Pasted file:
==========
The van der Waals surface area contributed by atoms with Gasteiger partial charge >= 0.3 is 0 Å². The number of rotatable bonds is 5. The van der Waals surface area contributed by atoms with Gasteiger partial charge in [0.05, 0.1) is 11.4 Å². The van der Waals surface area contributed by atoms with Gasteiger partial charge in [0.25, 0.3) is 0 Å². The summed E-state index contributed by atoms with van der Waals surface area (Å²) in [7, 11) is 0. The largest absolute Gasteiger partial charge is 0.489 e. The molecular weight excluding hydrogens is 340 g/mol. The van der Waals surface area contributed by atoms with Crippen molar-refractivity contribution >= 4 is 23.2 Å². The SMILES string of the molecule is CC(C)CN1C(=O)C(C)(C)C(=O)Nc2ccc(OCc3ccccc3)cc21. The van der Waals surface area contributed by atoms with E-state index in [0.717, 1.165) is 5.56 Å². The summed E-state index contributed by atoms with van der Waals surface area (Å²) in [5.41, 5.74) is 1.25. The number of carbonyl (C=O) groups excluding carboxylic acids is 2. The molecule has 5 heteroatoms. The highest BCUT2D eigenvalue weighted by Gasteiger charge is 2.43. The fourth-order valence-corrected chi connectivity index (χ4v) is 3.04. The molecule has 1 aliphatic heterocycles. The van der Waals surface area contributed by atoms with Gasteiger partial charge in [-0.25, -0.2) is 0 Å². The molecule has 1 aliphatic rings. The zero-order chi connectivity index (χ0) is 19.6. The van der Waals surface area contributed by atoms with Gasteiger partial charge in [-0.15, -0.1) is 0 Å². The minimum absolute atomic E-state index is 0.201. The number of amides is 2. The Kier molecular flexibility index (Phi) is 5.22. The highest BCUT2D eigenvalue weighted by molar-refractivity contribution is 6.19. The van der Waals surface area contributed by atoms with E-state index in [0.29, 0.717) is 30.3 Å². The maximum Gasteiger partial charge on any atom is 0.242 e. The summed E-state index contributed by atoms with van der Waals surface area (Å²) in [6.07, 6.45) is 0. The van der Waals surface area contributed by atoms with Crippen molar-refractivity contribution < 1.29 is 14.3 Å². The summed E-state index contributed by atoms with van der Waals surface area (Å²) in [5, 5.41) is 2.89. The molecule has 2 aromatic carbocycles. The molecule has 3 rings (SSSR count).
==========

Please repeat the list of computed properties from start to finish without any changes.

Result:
The van der Waals surface area contributed by atoms with Gasteiger partial charge >= 0.3 is 0 Å². The number of rotatable bonds is 5. The van der Waals surface area contributed by atoms with Gasteiger partial charge in [0.05, 0.1) is 11.4 Å². The van der Waals surface area contributed by atoms with Gasteiger partial charge in [0.25, 0.3) is 0 Å². The summed E-state index contributed by atoms with van der Waals surface area (Å²) in [7, 11) is 0. The largest absolute Gasteiger partial charge is 0.489 e. The molecular weight excluding hydrogens is 340 g/mol. The van der Waals surface area contributed by atoms with Crippen molar-refractivity contribution >= 4 is 23.2 Å². The SMILES string of the molecule is CC(C)CN1C(=O)C(C)(C)C(=O)Nc2ccc(OCc3ccccc3)cc21. The van der Waals surface area contributed by atoms with E-state index in [0.717, 1.165) is 5.56 Å². The summed E-state index contributed by atoms with van der Waals surface area (Å²) in [5.41, 5.74) is 1.25. The number of carbonyl (C=O) groups excluding carboxylic acids is 2. The molecule has 5 heteroatoms. The highest BCUT2D eigenvalue weighted by Gasteiger charge is 2.43. The fourth-order valence-corrected chi connectivity index (χ4v) is 3.04. The molecule has 1 aliphatic heterocycles. The van der Waals surface area contributed by atoms with Gasteiger partial charge in [-0.25, -0.2) is 0 Å². The molecule has 1 aliphatic rings. The zero-order chi connectivity index (χ0) is 19.6. The van der Waals surface area contributed by atoms with Gasteiger partial charge in [-0.15, -0.1) is 0 Å². The minimum absolute atomic E-state index is 0.201. The number of amides is 2. The Kier molecular flexibility index (Phi) is 5.22. The highest BCUT2D eigenvalue weighted by molar-refractivity contribution is 6.19. The van der Waals surface area contributed by atoms with E-state index in [0.29, 0.717) is 30.3 Å². The maximum Gasteiger partial charge on any atom is 0.242 e. The summed E-state index contributed by atoms with van der Waals surface area (Å²) in [6.07, 6.45) is 0. The van der Waals surface area contributed by atoms with Crippen molar-refractivity contribution < 1.29 is 14.3 Å². The summed E-state index contributed by atoms with van der Waals surface area (Å²) in [5, 5.41) is 2.89. The molecule has 2 aromatic carbocycles. The molecule has 3 rings (SSSR count).